Spring 2012 Transportation Seminar Series: Oregon Modeling Collaborative
April 6, 2012 12:00 pm - June 8, 2012 1:00 pm
OTREC and the Center for Transportation Studies at Portland State University are pleased to present a series of free seminars on transportation modeling. These seminars provide decision makers and others interested in transportation policy a nontechnical overview of transportation models and the role they play in decisions. The series is of particular value to those struggling to understand new scenario planning requirements in greenhouse gas reduction legislation. All seminars run from noon to 1 p.m. Click on the individual seminar title for more information. This seminar series is produced in partnership with the Oregon Modeling Collaborative.
Seminar Date: Friday, April 6
Featured Speaker: Rick Donnelly
Seminar Description: We all use abstractions of reality to help understand the world around us, synthesize knowledge, and to predict the consequences of our actions. This discussion will examine the motivations for building formal models and compare different modeling approaches, along with the strengths and limitations of each. Highlights: important questions that builders and consumers of models should ask, as well as ideas for building more useful and informative models.
Seminar Date Friday, April 13
Featured Speaker: Ben Stabler
Seminar Description:Building from the previous seminar, which introduced models in general, this seminar will introduce two primary approaches to travel modeling: four-step aggregate models and activity-based disaggregate models. The inputs, basic model methodology, and outputs of each approach will be discussed. An example of each approach will be discussed as well. The goal of the seminar is to introduce key concepts, basic differences between the two approaches, and discuss the benefits and shortcomings of each approach, with a focus on application.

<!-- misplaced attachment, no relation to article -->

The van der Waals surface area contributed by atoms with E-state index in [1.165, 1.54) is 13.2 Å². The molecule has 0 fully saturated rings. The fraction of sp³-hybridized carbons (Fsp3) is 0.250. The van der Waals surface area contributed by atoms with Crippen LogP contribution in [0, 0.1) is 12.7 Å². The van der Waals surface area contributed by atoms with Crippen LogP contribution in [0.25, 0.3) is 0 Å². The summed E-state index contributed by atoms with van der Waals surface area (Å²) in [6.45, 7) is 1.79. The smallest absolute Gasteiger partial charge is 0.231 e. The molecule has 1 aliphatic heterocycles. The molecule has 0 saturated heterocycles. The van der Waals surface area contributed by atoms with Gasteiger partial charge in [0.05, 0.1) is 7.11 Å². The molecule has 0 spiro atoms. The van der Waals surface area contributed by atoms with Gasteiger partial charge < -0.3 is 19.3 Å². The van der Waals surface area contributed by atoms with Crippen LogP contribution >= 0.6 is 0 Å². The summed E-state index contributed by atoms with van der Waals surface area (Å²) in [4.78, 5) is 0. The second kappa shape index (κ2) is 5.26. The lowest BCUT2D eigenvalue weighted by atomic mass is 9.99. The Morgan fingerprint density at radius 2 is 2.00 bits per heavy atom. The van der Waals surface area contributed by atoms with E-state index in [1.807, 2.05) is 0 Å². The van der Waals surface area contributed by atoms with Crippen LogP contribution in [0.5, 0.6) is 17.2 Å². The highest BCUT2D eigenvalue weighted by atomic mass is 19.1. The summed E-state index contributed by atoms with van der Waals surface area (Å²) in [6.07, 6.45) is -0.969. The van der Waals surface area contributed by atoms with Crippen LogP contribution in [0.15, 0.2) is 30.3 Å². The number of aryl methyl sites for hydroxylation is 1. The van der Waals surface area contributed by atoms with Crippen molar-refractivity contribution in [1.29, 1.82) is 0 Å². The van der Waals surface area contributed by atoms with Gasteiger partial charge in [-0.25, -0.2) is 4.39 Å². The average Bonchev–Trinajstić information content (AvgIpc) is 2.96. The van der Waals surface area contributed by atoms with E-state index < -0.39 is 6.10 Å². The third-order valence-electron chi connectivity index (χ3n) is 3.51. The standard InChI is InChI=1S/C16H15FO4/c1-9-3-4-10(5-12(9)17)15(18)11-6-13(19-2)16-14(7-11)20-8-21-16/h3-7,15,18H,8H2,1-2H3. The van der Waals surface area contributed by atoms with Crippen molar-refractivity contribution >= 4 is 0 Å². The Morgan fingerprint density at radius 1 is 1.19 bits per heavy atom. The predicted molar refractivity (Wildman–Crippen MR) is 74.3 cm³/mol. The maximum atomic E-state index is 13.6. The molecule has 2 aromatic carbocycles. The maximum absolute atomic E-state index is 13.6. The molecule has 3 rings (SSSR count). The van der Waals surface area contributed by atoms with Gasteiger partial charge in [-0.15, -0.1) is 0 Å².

Seminar Date: Friday, April 20
Featured Speaker: John Douglas Hunt
Seminar Description: Integrated land use transportation models simulate the behavior of the spatial economic system and the interactions between the transportation system and the rest of the economic system. This seminar will describe the basic scope and form of integrated models as well as the key advantages they provide for planning. The seminar will rely on several examples (Oregon SWIM, Sacramento MEPLAN and PECAS) to illustrate how integrated models can both effectively inform policy questions and provide measures to help policy-makers handle difficult trade-off decisions.
Seminar Date: Friday, April 27
Featured Speaker: Liming Wang
Seminar Description: This seminar presents UrbanSim, a dynamic microsimulation approach to land use modeling. Using practical applications in the Puget Sound region and the San Francisco Bay Area, the talk will explain how the model enables a larger range of policy scenario inputs, greater flexibility in examination of modeling outcomes and better representation of heterogeneous agents and path dependence in urban systems. The talk concludes with an assessment of the strengths and weaknesses of the dynamic microsimulation approach for integrated land use-transportation modeling.